Job Turnover and Labour Market Adjustment in Ontario from 1978 to 1993 - ARCHIVED
Articles and reports: 11F0019M1997106
This paper documents job turnover and labour market adjustment activities in the Ontario economy from 1978 to 1993. The following highlights the major findings. Both the permanent layoff rate and the total permanent separation rate vary substantially from one industry to another. In 1992, the permanent layoff and total permanent separation rates ranged from 27.3% and 34.2% in construction to only 1.4% and 9.3% in public services, respectively. The permanent layoff rate and the total permanent separation rate also differ noticeably by gender, age and firm size - in most industries, the rates are higher among male workers than among females, higher among younger workers, and higher among smaller employers.
While the permanent layoff rate increases during business cycle downturns and decreases during business cycle upswings, the reverse trend is observed with the total permanent separation rate. This is because the quit rate and the other permanent separation rate both decline during downturns and rise during upswings, more than offsetting the opposite trend associated with the permanent layoff rate.
These univariate-tabulation findings are confirmed in the multi-variate logistic regression results on the statistical determinants of permanent layoffs and total permanent separations. In most industries, after controlling for gender, age, firm size and time periods, the estimated likelihood of permanent layoffs is lower among female workers, decreases significantly with age and firm size, increases during recessions and decreases during recovery and expansion in most industries. The patterns of estimated incidence of total permanent separations are very similar to those of permanent layoffs except that total permanent separations decline during business cycle downturns and climb during business cycle upswings.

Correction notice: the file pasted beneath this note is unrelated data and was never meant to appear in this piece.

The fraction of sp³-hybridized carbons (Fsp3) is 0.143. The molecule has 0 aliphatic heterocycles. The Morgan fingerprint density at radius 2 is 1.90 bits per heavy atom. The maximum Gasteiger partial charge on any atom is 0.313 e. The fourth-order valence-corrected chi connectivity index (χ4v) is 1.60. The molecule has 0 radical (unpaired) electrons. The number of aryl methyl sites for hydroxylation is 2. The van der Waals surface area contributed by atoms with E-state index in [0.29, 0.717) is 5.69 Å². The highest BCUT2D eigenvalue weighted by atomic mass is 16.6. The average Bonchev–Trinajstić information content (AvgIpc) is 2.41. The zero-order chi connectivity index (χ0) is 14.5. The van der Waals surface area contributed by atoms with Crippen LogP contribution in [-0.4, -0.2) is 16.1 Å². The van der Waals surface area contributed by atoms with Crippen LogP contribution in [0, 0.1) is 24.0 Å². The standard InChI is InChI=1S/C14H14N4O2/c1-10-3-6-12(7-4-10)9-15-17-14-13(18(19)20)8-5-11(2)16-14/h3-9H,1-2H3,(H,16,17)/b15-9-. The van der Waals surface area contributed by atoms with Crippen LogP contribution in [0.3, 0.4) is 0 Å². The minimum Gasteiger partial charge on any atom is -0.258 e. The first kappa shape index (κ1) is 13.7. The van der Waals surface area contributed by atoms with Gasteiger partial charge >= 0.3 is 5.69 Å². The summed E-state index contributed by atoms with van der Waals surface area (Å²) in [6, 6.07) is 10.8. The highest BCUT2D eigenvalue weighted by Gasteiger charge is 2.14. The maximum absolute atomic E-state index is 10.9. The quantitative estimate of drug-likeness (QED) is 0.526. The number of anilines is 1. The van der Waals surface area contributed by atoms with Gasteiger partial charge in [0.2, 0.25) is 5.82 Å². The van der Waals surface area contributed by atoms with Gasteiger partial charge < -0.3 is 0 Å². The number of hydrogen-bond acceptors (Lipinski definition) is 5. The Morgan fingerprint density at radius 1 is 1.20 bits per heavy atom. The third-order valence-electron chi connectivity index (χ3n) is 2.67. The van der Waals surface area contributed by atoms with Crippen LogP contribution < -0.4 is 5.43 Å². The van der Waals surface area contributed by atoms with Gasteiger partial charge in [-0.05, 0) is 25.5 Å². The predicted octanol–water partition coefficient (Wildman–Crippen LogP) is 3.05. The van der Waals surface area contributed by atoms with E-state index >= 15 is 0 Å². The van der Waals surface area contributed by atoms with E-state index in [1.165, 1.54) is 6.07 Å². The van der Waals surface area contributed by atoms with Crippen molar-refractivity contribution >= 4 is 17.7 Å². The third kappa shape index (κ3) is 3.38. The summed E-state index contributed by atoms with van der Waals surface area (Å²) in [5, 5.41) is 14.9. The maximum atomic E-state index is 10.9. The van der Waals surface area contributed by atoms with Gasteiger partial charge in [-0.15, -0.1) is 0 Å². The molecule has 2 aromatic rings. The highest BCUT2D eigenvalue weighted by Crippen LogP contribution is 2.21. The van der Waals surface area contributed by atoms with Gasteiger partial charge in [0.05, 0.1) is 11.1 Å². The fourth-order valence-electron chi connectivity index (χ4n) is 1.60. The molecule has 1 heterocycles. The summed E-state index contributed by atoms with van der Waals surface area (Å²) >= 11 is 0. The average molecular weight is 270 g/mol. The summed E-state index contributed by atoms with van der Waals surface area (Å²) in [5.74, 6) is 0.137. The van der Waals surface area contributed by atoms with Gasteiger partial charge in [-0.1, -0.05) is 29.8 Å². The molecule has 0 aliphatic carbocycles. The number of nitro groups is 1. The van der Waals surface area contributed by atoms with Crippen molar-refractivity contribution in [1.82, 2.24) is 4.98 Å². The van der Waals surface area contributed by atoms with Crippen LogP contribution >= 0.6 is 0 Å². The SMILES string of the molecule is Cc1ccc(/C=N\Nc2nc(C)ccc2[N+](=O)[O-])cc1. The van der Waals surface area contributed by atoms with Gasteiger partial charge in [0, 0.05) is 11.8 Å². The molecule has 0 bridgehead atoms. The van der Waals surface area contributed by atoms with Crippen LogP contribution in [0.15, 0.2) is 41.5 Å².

Permanently separated workers have had a much more difficult time in finding employment during the most recent recession than any other time in the past 15 years. Almost 40% of those who lost or left a job in 1989 did not have a job in 1993. This is in marked contrast with the experience of the early 1980s, when 29% of permanently separated workers were jobless 3 years after the separation. A very similar trend is found when the analysis is applied to labour market transitions among permanently laid-off workers.
There is a great deal of out-of-province migration among permanently separated workers who did find a job. Nearly 45% of those who lost or left a job in 1989 and found a job in 1993 were employed outside of Ontario. An identical proportion of permanently laid-off workers is found to be employed in other provinces.
Main Product: Analytical Studies Branch Research Paper Series